Rating: 3.5 Murky Stars
Published: April 21 2015
Genre: YA// Contemporary
Molly is counting down the days until she leaves for college in Boston. Last year, she ran away from her problems because her mom wrote a best-selling book based on her boy troubles. When her boyfriend, Patrick, found out that it was mostly true, everything went to hell in a hand basket. Now, she’s back for the summer in her same small town and the only person willing to talk to her is Patrick’s brother, Gabe. That night that Molly & Gabe shared was so long ago but still fresh in her mind since he’s the only one who doesn’t think she’s a pariah. When they start to get closer, Molly can’t help but think about Patrick and how everything was let unresolved. She misses her best friend but can’t figure out a way to fix their relationship. In the 99 days she has until she leaves for college, Molly tries her best to move on and figure everything out before she leaves again.
This is a hard one to review. It’s honest. It’s hard to read at times but it’s wonderfully written. I don’t agree with Molly’s decisions but I understand them. There are times when you need to get someone out of your head so you fall back to them. It’s not until they do something horrid that makes you snap out of it. Fair warning, this is a book that you’re either going to love or hate (generally). Also, be prepared for spoilers. This review is riddled with them and this is your only warning.
The whole premise of this book was based on slut shaming. I can’t condone that. However, the way it’s used in this book is to show the effect of slut shaming on a person and the toll it takes. It talks about how the girl is the one that’s always blamed and the boy isn’t affected at all. It’s an important topic to discuss.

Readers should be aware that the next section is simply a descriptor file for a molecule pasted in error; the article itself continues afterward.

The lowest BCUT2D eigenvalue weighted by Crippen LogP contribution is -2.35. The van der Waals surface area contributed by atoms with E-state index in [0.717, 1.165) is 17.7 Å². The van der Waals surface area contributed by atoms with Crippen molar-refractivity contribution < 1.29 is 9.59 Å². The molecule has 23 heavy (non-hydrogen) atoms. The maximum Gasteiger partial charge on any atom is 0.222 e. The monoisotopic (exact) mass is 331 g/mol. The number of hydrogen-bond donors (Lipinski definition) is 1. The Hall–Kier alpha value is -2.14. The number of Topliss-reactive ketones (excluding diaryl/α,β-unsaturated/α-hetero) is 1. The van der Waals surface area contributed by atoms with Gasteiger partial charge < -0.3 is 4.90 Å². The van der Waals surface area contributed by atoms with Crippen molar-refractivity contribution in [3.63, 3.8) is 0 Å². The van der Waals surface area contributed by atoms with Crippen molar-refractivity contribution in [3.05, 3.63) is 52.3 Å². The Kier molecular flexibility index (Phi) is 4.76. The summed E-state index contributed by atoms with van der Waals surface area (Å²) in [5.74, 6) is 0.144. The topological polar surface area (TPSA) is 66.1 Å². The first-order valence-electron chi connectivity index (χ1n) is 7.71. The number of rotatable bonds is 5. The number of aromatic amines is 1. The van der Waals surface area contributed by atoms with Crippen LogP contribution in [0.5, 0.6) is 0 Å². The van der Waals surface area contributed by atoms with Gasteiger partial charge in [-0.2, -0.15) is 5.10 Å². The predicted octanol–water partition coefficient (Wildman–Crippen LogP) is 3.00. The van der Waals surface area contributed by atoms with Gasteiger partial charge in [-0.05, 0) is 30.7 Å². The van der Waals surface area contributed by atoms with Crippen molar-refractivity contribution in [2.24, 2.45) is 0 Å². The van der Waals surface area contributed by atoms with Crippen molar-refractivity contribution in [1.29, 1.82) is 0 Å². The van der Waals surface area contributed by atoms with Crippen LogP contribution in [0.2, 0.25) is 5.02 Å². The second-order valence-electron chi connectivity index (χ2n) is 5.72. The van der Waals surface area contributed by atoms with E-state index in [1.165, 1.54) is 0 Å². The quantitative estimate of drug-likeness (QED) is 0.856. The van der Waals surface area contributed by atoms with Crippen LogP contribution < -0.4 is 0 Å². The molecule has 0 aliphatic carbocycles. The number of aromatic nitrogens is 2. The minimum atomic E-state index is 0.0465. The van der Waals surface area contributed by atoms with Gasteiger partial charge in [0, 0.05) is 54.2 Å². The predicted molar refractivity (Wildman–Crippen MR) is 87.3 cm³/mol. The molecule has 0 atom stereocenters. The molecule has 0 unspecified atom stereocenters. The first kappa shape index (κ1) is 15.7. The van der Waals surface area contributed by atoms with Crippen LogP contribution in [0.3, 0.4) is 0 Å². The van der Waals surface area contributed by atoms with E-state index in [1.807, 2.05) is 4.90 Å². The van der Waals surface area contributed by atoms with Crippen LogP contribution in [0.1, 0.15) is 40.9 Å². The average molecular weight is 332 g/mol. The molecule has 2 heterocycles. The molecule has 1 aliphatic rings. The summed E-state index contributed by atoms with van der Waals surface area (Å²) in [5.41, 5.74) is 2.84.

One thing I don’t like is that we condemn cheating in books (but it is a thing that happens not that it’s good but it’s life) but if the significant other that’s being cheated on is a prick, then it’s okay. Or if a character has feelings for another character but doesn’t act on them, it’s okay. Though that’s technically still emotional cheating especially if they’re not being courageous enough to end it. I’m not saying Molly is in the right at all, because she’s not, but she’s young. She’s still figuring her shit out. She never got closure. Neither her nor Patrick did. I think what happened was inevitable but I also don’t think what happened was THAT bad. I mean, not a ton of details were given. It’s safe to assume that nothing major happened. It’s still shitty.But not AS shitty. (To be clear, I’m not taking about what happened with Gabe in the beginning of the book, but what happened with Patrick when she was still with Gabe). All I’m saying is that nothing is black and white. There’s a lot of grey areas and kids are still growing up. Mistakes happen. Especially when you’re learning who you are and what you want. Everyone makes mistakes and writing about those mistakes is courageous.
While it may technically be a love triangle, I don’t really see it that way. I just think that life is messy, complicated, and often times, feelings get left unresolved. At least she’s able to see how things play out. While I don’t agree with her methods, I don’t think all the blame should be on her. She’s confused. She didn’t get closure and it takes two people to cheat, not just one. I don’t think everything with Gabe should have been blown that far out of proportion to begin with but it did make for some interesting circumstances. I ultimately don’t know how I feel about Molly.